Herodotus was a great narrator. Reading his books is really entertaining, and he manages to simply estate things and give quite a good deal information without it becoming a burden. He has some agenda, but I find him more trustworthy than Ktesias, for example!
What I have gathered from him and other sources, for the time being, is that, as Pierre suggested--and until I can read Briant's book to get a more Persian POV--, the Ionian state-cities were indeed very powerful by themselves, probably more powerful than the Western Hellás cities (not in Italy and Sicily, I mean the Continental, Balkanic cities).
Authors suggest that Ionians were less powerful than mainstream, Hellenic cities like Athens, Corinths, Megara... because they didn't have so many colonies, which indicates a lower growth rate.
But the truth is that most Ionian--and Cycladic--cities enjoyed better fields and crops, most of them grown on aluvial planes of the water rich Ionian rivers, which dragged lots of minerals from the mountains after defrost and rains, and could sustain bigger populations before engaging the colonization resource to keep the population under control. We then have a handful of cities (traditionally around 12, but it fluctuates with time) in the Asia Minor coast, and then several important islands (the most prominent were, probably, Naxos and Chios, although Samos , Lemnos and Lesbos were very important as well) with big cities, large forests and important naval power.
Bigger population means bigger hoplite-class citizens, which means they could field larger armies if need arouse. The fact that Athens, as metropolis of Miletos, was able to send 20 trirremes, which was half her navy at the moment--they were about to have trouble with Egina, and decided it was wise to keep something for themselves--, is very significative. Athens only managed her huge navy the next decade after getting hold of important silver mines which were put to massive ship construction by the leading democratic party of the moment. Eretria--not exactly a big state-city, it's truth--could just send in five ships. That was probably a big war effort from the most impotant Euboean city.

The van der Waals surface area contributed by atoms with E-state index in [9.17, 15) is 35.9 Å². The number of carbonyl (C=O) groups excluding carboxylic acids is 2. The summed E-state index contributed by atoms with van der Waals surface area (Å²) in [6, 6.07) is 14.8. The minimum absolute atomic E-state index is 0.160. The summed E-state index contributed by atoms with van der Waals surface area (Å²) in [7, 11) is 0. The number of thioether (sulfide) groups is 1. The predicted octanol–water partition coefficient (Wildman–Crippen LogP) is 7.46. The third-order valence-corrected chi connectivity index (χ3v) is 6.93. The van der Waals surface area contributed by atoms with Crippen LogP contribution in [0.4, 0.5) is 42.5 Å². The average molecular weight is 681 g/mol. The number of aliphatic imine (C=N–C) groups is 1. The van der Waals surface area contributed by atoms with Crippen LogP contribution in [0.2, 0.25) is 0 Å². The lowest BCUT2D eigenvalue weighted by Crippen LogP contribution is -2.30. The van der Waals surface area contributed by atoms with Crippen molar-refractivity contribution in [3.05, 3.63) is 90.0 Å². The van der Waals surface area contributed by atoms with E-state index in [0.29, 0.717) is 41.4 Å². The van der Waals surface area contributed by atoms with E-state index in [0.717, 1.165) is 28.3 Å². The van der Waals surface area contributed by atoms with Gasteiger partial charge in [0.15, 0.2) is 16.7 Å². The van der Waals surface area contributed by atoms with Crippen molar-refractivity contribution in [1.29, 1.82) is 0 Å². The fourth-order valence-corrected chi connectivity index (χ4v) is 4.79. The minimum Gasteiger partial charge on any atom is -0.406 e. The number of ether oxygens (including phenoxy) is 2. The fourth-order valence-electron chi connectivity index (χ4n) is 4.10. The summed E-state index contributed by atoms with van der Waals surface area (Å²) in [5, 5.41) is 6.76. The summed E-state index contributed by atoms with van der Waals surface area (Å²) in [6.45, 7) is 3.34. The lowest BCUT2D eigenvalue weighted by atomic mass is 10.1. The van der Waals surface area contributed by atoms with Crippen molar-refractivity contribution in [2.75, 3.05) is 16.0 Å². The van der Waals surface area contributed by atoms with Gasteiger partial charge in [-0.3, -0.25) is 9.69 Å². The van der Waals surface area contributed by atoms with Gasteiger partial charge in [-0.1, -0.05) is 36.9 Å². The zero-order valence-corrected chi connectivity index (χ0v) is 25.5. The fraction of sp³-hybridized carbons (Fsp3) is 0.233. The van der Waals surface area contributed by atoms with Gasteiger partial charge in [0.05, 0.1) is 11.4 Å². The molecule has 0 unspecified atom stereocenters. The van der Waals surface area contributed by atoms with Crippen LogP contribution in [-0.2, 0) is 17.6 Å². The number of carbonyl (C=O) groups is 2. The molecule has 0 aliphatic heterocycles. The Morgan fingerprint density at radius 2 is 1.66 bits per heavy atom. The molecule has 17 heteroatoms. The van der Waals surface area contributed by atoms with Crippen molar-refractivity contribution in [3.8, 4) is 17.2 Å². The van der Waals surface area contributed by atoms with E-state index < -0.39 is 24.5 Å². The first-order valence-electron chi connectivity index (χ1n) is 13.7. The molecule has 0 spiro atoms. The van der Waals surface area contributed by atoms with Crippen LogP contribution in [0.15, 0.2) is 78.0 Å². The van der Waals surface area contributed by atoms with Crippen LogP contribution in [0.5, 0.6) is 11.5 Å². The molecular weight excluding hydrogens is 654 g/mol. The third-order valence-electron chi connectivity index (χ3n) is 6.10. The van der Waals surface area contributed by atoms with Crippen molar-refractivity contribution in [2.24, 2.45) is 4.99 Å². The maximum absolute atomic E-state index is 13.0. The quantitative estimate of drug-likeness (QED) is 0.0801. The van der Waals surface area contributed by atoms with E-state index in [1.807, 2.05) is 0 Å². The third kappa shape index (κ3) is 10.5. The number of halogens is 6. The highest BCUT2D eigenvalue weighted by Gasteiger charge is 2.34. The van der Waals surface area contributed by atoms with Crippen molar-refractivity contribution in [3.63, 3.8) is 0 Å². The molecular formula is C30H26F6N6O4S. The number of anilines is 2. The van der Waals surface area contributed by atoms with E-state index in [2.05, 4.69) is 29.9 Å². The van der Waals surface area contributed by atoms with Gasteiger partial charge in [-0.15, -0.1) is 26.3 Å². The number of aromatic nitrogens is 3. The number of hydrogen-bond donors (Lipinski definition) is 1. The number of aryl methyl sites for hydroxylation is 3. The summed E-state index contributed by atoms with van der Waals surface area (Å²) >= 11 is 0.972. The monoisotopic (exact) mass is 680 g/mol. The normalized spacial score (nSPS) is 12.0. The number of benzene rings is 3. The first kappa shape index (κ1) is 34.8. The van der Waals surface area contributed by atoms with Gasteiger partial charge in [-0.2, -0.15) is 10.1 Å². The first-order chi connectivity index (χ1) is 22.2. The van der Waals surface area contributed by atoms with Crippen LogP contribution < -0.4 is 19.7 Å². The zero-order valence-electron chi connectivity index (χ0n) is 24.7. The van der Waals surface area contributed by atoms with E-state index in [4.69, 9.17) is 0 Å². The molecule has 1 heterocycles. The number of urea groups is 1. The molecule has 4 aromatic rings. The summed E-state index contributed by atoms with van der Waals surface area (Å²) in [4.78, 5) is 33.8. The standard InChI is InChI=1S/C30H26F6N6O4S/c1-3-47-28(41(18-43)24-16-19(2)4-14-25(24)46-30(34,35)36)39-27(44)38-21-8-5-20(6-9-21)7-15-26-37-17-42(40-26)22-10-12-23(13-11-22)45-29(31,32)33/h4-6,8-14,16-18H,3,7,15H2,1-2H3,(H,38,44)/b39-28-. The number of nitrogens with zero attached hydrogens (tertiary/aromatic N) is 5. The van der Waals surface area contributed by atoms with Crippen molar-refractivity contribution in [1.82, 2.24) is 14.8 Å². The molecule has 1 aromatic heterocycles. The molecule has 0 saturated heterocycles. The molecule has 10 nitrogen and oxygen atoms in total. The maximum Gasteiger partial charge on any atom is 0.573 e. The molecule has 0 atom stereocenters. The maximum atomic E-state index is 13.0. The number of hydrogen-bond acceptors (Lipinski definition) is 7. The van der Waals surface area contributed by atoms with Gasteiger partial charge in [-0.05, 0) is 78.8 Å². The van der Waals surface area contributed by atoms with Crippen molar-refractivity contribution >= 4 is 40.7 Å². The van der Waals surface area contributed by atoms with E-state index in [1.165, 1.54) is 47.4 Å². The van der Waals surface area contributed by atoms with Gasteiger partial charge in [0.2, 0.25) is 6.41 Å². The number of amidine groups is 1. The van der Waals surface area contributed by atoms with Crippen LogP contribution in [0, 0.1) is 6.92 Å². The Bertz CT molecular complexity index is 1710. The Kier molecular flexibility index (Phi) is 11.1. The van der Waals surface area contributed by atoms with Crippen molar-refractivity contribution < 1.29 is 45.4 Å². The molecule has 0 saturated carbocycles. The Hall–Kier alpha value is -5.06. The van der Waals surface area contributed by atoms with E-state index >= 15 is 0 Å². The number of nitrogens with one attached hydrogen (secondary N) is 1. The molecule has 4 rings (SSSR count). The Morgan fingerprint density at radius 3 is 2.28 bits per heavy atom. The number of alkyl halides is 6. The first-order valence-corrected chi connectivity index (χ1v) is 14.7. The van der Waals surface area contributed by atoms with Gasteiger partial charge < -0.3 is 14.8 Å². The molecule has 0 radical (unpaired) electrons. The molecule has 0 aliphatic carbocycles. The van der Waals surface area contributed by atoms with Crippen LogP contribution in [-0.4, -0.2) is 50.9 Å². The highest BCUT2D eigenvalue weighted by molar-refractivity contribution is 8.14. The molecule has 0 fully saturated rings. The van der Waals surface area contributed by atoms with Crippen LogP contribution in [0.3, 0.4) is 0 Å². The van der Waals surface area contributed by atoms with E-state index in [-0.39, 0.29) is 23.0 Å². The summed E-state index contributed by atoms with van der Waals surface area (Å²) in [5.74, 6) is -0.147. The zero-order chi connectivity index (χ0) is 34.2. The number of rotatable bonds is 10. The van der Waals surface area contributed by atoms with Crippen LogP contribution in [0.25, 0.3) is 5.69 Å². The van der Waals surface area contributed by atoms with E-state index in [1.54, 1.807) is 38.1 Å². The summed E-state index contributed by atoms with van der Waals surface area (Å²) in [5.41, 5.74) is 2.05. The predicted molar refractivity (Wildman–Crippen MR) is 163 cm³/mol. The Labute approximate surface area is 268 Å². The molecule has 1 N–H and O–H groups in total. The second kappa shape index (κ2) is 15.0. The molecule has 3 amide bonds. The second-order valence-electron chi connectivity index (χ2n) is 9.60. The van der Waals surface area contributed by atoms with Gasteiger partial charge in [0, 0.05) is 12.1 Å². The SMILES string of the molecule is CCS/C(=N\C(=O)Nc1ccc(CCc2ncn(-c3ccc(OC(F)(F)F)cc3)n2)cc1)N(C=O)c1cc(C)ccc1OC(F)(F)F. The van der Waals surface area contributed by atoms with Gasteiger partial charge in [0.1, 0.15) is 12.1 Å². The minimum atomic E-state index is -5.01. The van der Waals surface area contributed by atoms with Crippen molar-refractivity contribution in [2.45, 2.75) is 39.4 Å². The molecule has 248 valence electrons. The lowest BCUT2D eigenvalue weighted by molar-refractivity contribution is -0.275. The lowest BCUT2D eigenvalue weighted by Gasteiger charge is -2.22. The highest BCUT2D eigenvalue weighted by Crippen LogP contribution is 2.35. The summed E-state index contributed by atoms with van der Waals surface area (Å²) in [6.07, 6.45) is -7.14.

As a comparison, just four years later, Chios sent 100 trirremes to the Battle of Lade, and they probably had several more to defend the town while the fleet was out. Each ship was sent with a compliment of 40 hoplites (or epibatai, which are a kind of Marines which could work both at naval battles or to form a phalanx on the ground) instead of the usual 10 in later, Delian League times. Samos sent 60 trirremes, Mytilene sent 70, and gave 8 more to Histriaios, Aristagoras's father, who became a Hellespont pirate.
The total war navy the Ionians could gather to the battle of Lade--which is, by necessity, lower than the total available at the moment, and the quid is in assessing how much smaller than the full navy it was--was composed of 353 trirremes, full of fighters.
An equivalent fleet gathered at the time in the Continent would have seen Athens 40 ships, Eritrea 5-10, Corinth probably was the most powerful navy at the time (let's suppose double the Athenian, 80), and not many more cities would have had big navies, their war bussinesses mostly conducted by land troops...
So the Ionians were powerful, prosperous, and conducted their bussiness with success, even under Persian rule, until they lost access to the enporion in Naukratis, after Great King Cambyses II took over Egypt ca. 525-4. The decreased revenue from such an important market must have been a strong blow to the Ionian cities, and it may have threatened their ability to keep their high life-style and paying their taxes to the satraps.
My thinking goes in the following direction: while the cities in the Panionion (the Dodekapolis) were able to get together a big hoplite army, they weren't as motivated to do so until the Athenians arrived in Ephesos. After the sack of Sardes, and the Battle of Ephesos, the Ionian, Karian, etc cities were pretty busy defending themselves from the Persian army which was striking the rebel cities in many simultaneous fronts, and the possibility of a big, grand, final land battle was denied because they could not move their land armies to get together. Therefore a naval battle was proposed, which the Persians, probably led by Prince Datis (of Marathon fame) after recovering the insurrect territories on Chiprus and Karia, didn't fail to accept.
What's for sure is that they were able to put up a good fight, and that's probably why the Great King Darius the Great decided to create a "buffer zone" between the Western and Eastern yaunâ, a sent Datis and Artaphrenes Jr. to take over the Cyclades and Euboea. i think Marathon was just a 'plan B' to get Hyspias back into the power in Athens, but that it was far from being the main goal of the expedition.
But we will discuss that later on... :)
As Samhain approaches, and the weather is foul, Nanowrimo is closer and I am eager to start writing (even when I haven't yet been able to find suitable names for my Persian main characters!). With the Sun and the leaves Fall, we will enter into a darker period, the Season of the Chrone, a time of inner reflection, deep mysteries, magic and shadows, ideal for staying home writing... :-)